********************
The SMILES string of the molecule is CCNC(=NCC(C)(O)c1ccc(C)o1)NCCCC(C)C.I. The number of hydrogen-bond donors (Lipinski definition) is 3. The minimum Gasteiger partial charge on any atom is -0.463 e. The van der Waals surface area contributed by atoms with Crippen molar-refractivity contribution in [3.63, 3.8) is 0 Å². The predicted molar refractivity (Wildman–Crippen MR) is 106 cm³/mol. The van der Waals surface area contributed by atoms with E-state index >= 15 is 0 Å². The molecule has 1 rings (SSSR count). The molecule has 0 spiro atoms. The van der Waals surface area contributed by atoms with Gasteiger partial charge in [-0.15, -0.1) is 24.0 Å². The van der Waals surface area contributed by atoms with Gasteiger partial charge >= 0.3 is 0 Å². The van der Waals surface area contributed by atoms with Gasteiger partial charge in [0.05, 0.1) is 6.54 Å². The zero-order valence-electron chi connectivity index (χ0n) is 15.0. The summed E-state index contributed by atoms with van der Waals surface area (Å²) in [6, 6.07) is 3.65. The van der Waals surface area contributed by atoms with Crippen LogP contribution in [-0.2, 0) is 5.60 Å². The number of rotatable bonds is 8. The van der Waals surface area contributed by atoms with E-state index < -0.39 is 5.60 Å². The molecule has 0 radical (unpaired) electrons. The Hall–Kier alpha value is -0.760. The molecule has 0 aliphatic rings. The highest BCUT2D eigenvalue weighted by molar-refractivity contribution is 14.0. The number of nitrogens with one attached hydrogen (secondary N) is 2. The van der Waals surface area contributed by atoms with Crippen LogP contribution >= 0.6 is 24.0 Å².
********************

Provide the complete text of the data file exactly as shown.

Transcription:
The SMILES string of the molecule is CCNC(=NCC(C)(O)c1ccc(C)o1)NCCCC(C)C.I. The number of hydrogen-bond donors (Lipinski definition) is 3. The minimum Gasteiger partial charge on any atom is -0.463 e. The van der Waals surface area contributed by atoms with Crippen molar-refractivity contribution in [3.63, 3.8) is 0 Å². The predicted molar refractivity (Wildman–Crippen MR) is 106 cm³/mol. The van der Waals surface area contributed by atoms with E-state index >= 15 is 0 Å². The molecule has 1 rings (SSSR count). The molecule has 0 spiro atoms. The van der Waals surface area contributed by atoms with Gasteiger partial charge in [-0.15, -0.1) is 24.0 Å². The van der Waals surface area contributed by atoms with Gasteiger partial charge >= 0.3 is 0 Å². The van der Waals surface area contributed by atoms with Gasteiger partial charge in [0.05, 0.1) is 6.54 Å². The zero-order valence-electron chi connectivity index (χ0n) is 15.0. The summed E-state index contributed by atoms with van der Waals surface area (Å²) in [6, 6.07) is 3.65. The van der Waals surface area contributed by atoms with Crippen LogP contribution in [-0.2, 0) is 5.60 Å². The number of rotatable bonds is 8. The van der Waals surface area contributed by atoms with E-state index < -0.39 is 5.60 Å². The molecule has 0 radical (unpaired) electrons. The Hall–Kier alpha value is -0.760. The molecule has 0 aliphatic rings. The highest BCUT2D eigenvalue weighted by molar-refractivity contribution is 14.0. The number of nitrogens with one attached hydrogen (secondary N) is 2. The van der Waals surface area contributed by atoms with Crippen LogP contribution >= 0.6 is 24.0 Å².